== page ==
I was appointed to decide this appeal on October 29, 2013.  I have conducted an impartial review of the hearing record and offer the following independent decision (see 20 U.S.C. § 1415[g]; Educ. Law 4404(2); 34 CFR 300.514[b][2]; 8 NYCRR 279.12[a]).

            On May 23, 2012, the CSE convened to conduct the student's annual review and to develop an IEP for the 2012-13 school year (Parent Ex. B at pp. 1, 7).[1]  Finding the student eligible for special education as a student with an other health-impairment, the May 2012 CSE recommended placement in a general education classroom with integrated co-teaching (ICT) services for math, English language arts, social studies, and sciences (id. at pp. 1, 4).[2]  In addition, the May 2012 CSE recommended one weekly session of the related service of counseling (id. at pp. 4-5).  The CSE also recommended supports for the student's management needs (i.e. prompts, redirection, and structure), nine annual goals, and testing accommodations (i.e. double time and separate location/room for all standardized tests) (id. at pp. 1, 2-4, 5).

            By final notice of recommendation (FNR) dated June 29, 2012, the district summarized the ICT and counseling services recommended in the May 2012 IEP and identified the particular public school site to which the district assigned the student to attend for the 2012-13 school year (see Dist. Ex. 2).

            In a letter dated July 11, 2012, the parent acknowledged receipt of the FNR and noted that she was "deeply concerned" about whether the assigned public school site would be appropriate for the student (Parent Ex. L at p. 1).[3]  Specifically, the parent expressed concerns as to the size of the assigned public school and averred that the student required a "small class placement in order to make academic and social/emotional gains" (id.).  The parent also complained that, contrary to an offer made at the May 2012 CSE meeting, there were "no classes with a third teacher at the [ ] school" (id.).  The parent stated that she would visit the assigned public school site in September and further indicated that, if she deemed it inappropriate, the student would continue at the NPS (id.).  The parent also requested copies of the May 2012 IEP and the student's "testing results" (id.).

            In a letter dated September 14, 2012, the parent rejected the May 2012 IEP and indicated that she would unilaterally place the student at the NPS for the 2012-13 school year (Parent Ex. M at p. 1).[4]  With regard to the recommendations made at the May 2012 CSE meeting, the parent averred that an ICT classroom was too large for the student, who needed "a great deal of individualized instruction" and "a small class" (id.).  Further, the parent argued that the district would have been unable to implement the May 2012 IEP because there was "no evidence" that the student's classroom would have included a second classroom teacher (id.).  Further, the parent contended that the May 2012 CSE offered the student a classroom with a third teacher and the assigned public school did not offer any classrooms with three teachers (id.).  The parent also relayed the details of a visit to the assigned public school site, concluding that the school was too large for the student (id.).  Therefore, the parent rejected the May 2012 IEP and indicated that she would continue the student's enrollment at the NPS and seek the costs of this placement from the district (id.).[5]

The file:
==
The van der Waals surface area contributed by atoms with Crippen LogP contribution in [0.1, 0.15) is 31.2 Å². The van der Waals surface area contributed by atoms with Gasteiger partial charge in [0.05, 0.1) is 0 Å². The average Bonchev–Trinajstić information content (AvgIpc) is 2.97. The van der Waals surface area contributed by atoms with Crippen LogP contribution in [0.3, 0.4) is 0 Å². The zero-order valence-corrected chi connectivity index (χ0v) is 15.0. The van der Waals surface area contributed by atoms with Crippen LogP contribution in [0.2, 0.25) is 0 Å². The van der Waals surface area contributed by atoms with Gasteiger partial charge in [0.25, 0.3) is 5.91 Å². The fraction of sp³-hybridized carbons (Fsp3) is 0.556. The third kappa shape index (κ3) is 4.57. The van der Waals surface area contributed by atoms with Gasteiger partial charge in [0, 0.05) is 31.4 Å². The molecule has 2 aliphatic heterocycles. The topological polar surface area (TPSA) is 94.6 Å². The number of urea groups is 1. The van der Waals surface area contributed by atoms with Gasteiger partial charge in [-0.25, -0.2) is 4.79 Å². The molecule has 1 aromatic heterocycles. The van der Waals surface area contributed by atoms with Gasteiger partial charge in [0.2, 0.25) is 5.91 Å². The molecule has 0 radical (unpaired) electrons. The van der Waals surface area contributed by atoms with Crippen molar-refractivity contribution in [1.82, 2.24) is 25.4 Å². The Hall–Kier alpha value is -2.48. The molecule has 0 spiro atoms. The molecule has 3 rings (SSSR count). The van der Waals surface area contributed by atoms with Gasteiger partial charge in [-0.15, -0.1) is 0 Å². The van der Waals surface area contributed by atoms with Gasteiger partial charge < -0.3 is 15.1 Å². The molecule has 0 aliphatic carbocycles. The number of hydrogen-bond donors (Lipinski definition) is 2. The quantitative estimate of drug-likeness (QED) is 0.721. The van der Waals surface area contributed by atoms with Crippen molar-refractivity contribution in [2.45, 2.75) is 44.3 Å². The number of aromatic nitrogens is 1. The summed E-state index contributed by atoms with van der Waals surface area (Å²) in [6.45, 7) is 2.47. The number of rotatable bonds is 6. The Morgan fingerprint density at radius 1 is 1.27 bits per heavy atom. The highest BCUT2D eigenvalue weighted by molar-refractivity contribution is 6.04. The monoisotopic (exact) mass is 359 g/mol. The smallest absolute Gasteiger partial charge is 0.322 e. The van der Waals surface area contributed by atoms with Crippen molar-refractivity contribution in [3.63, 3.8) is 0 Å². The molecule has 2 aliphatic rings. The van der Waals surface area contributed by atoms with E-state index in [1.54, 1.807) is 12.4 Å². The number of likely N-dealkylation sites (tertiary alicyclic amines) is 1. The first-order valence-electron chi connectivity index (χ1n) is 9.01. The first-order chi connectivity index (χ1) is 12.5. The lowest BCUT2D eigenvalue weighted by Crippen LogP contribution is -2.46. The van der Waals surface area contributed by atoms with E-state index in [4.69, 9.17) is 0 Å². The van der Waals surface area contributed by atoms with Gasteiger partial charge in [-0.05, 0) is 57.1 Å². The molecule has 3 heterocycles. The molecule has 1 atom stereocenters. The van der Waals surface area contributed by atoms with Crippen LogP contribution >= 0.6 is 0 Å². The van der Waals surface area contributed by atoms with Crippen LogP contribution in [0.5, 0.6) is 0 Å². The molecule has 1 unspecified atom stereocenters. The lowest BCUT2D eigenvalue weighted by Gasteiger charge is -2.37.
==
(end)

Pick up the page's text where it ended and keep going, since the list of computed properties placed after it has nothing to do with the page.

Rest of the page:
A. Due Process Complaint Notice

            In a due process complaint notice dated September 21, 2012, the parent contended that the district failed to offer the student a free appropriate public education (FAPE) for the 2012-13 school year (IHO Ex. 1 at pp. 1-2).[6]

            First, as to the process by which the May 2012 IEP was developed, the parent alleged that the May 2012 CSE was improperly composed (IHO Ex. 1 at p. 1).  The parent also contended that the May 2012 CSE's failure to clarify that its offered placement containing three classroom teachers did not exist resulted in a denial of FAPE to the student (id.).  Next, with regard to the May 2012 IEP, the parent alleged that its annual goals were "insufficient" (id.).  Turning to the IEP's placement recommendation of a general education classroom with ICT services, the parent contended that it was inappropriate because the evaluative information considered by the May 2012 CSE did not support this recommendation (id.).  Further, argued the parent, a general education classroom with ICT services was "too large" and could not provide the student with sufficient "individualized attention and instruction" or "adequate support" (id.).

            The parent also argued that the assigned public school site could not implement the May 2012 IEP and was otherwise inappropriate for the student (IHO Ex. 1 at p. 1).  Specifically, the parent contended that, based upon communications with an employee at the assigned public school, the assigned public school did not offer ICT classrooms with a "third teacher" (id.).  Moreover, the parent alleged that the assigned public school site could not guarantee that each ICT classroom would have two teachers (id. at p. 2).  The parent further posited that the assigned public school classroom and building were too large for the student (id.).